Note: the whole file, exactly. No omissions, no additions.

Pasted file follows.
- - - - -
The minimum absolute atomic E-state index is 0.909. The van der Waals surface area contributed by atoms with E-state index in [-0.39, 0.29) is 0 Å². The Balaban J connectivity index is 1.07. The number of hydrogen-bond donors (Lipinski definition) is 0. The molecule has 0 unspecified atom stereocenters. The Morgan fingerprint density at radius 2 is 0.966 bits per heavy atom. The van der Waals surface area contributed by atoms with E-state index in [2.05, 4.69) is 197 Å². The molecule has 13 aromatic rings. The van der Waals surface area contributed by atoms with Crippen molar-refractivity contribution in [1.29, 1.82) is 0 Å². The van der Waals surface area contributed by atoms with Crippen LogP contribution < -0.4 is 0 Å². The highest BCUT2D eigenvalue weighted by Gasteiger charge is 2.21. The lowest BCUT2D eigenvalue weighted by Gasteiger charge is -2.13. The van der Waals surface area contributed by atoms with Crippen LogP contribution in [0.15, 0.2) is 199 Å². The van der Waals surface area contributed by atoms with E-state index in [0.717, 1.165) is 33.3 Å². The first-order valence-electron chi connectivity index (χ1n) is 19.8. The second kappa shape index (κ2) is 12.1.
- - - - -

The minimum absolute atomic E-state index is 0.909. The van der Waals surface area contributed by atoms with E-state index in [-0.39, 0.29) is 0 Å². The Balaban J connectivity index is 1.07. The number of hydrogen-bond donors (Lipinski definition) is 0. The molecule has 0 unspecified atom stereocenters. The Morgan fingerprint density at radius 2 is 0.966 bits per heavy atom. The van der Waals surface area contributed by atoms with E-state index in [2.05, 4.69) is 197 Å². The molecule has 13 aromatic rings. The van der Waals surface area contributed by atoms with Crippen molar-refractivity contribution in [1.29, 1.82) is 0 Å². The van der Waals surface area contributed by atoms with Crippen LogP contribution < -0.4 is 0 Å². The highest BCUT2D eigenvalue weighted by Gasteiger charge is 2.21. The lowest BCUT2D eigenvalue weighted by Gasteiger charge is -2.13. The van der Waals surface area contributed by atoms with Crippen LogP contribution in [0.15, 0.2) is 199 Å². The van der Waals surface area contributed by atoms with E-state index in [0.717, 1.165) is 33.3 Å². The first-order valence-electron chi connectivity index (χ1n) is 19.8. The second kappa shape index (κ2) is 12.1.